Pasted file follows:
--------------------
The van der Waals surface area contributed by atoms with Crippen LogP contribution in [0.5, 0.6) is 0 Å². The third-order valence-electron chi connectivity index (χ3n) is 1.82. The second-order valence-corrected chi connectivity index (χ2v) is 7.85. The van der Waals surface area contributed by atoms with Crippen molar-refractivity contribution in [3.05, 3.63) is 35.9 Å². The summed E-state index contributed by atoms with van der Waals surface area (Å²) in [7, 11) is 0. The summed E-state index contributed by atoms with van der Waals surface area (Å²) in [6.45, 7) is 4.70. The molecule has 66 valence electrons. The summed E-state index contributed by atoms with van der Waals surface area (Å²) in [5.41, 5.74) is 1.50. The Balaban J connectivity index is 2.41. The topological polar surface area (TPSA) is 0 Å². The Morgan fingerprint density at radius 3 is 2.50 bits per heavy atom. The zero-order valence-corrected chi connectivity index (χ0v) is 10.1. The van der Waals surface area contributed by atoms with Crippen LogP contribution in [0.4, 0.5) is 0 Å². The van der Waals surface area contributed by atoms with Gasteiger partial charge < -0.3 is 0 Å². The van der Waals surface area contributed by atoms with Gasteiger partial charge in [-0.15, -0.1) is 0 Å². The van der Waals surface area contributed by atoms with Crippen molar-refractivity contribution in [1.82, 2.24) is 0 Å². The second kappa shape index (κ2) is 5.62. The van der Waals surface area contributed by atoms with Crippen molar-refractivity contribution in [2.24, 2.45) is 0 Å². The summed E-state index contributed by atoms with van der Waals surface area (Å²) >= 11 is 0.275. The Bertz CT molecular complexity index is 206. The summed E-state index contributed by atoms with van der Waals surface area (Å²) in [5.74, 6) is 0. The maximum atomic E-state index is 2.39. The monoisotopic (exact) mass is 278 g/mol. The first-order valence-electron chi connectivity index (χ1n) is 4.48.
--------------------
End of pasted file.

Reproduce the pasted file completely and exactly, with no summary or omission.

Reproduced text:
The van der Waals surface area contributed by atoms with Crippen LogP contribution in [0.5, 0.6) is 0 Å². The third-order valence-electron chi connectivity index (χ3n) is 1.82. The second-order valence-corrected chi connectivity index (χ2v) is 7.85. The van der Waals surface area contributed by atoms with Crippen molar-refractivity contribution in [3.05, 3.63) is 35.9 Å². The summed E-state index contributed by atoms with van der Waals surface area (Å²) in [7, 11) is 0. The summed E-state index contributed by atoms with van der Waals surface area (Å²) in [6.45, 7) is 4.70. The molecule has 66 valence electrons. The summed E-state index contributed by atoms with van der Waals surface area (Å²) in [5.41, 5.74) is 1.50. The Balaban J connectivity index is 2.41. The topological polar surface area (TPSA) is 0 Å². The Morgan fingerprint density at radius 3 is 2.50 bits per heavy atom. The zero-order valence-corrected chi connectivity index (χ0v) is 10.1. The van der Waals surface area contributed by atoms with Crippen LogP contribution in [0.4, 0.5) is 0 Å². The van der Waals surface area contributed by atoms with Gasteiger partial charge < -0.3 is 0 Å². The van der Waals surface area contributed by atoms with Gasteiger partial charge in [-0.15, -0.1) is 0 Å². The van der Waals surface area contributed by atoms with Crippen molar-refractivity contribution in [1.82, 2.24) is 0 Å². The second kappa shape index (κ2) is 5.62. The van der Waals surface area contributed by atoms with Crippen molar-refractivity contribution in [2.24, 2.45) is 0 Å². The summed E-state index contributed by atoms with van der Waals surface area (Å²) >= 11 is 0.275. The Bertz CT molecular complexity index is 206. The summed E-state index contributed by atoms with van der Waals surface area (Å²) in [5.74, 6) is 0. The maximum atomic E-state index is 2.39. The monoisotopic (exact) mass is 278 g/mol. The first-order valence-electron chi connectivity index (χ1n) is 4.48.